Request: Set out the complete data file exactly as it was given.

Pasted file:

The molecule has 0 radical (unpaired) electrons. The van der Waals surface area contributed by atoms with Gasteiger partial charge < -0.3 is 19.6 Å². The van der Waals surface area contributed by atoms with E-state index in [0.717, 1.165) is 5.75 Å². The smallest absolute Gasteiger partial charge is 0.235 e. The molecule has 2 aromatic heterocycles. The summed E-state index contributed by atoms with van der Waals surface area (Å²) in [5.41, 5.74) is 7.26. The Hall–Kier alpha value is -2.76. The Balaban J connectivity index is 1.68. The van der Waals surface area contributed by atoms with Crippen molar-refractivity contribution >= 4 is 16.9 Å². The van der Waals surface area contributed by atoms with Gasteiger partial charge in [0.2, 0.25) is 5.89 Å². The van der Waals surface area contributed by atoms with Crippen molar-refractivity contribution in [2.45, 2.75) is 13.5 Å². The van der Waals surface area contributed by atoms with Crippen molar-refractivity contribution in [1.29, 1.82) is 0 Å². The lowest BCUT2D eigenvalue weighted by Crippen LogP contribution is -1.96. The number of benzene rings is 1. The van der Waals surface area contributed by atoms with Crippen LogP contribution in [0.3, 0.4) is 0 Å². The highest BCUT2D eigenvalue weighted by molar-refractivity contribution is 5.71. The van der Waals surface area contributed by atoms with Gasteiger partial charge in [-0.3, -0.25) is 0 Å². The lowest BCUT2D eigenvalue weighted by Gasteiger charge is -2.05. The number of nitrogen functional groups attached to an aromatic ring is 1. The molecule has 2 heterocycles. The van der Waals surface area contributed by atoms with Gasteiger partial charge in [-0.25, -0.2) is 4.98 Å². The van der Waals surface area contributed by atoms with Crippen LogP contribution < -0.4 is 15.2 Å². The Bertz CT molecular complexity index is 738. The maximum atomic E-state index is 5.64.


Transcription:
The molecule has 0 radical (unpaired) electrons. The van der Waals surface area contributed by atoms with Gasteiger partial charge < -0.3 is 19.6 Å². The van der Waals surface area contributed by atoms with E-state index in [0.717, 1.165) is 5.75 Å². The smallest absolute Gasteiger partial charge is 0.235 e. The molecule has 2 aromatic heterocycles. The summed E-state index contributed by atoms with van der Waals surface area (Å²) in [5.41, 5.74) is 7.26. The Hall–Kier alpha value is -2.76. The Balaban J connectivity index is 1.68. The van der Waals surface area contributed by atoms with Crippen molar-refractivity contribution >= 4 is 16.9 Å². The van der Waals surface area contributed by atoms with Gasteiger partial charge in [0.2, 0.25) is 5.89 Å². The van der Waals surface area contributed by atoms with Crippen molar-refractivity contribution in [2.45, 2.75) is 13.5 Å². The van der Waals surface area contributed by atoms with Crippen molar-refractivity contribution in [1.29, 1.82) is 0 Å². The lowest BCUT2D eigenvalue weighted by Crippen LogP contribution is -1.96. The number of benzene rings is 1. The van der Waals surface area contributed by atoms with Crippen LogP contribution in [0.3, 0.4) is 0 Å². The highest BCUT2D eigenvalue weighted by molar-refractivity contribution is 5.71. The van der Waals surface area contributed by atoms with Gasteiger partial charge in [-0.3, -0.25) is 0 Å². The lowest BCUT2D eigenvalue weighted by Gasteiger charge is -2.05. The number of nitrogen functional groups attached to an aromatic ring is 1. The molecule has 2 heterocycles. The van der Waals surface area contributed by atoms with Gasteiger partial charge in [-0.25, -0.2) is 4.98 Å². The van der Waals surface area contributed by atoms with Crippen LogP contribution < -0.4 is 15.2 Å². The Bertz CT molecular complexity index is 738. The maximum atomic E-state index is 5.64.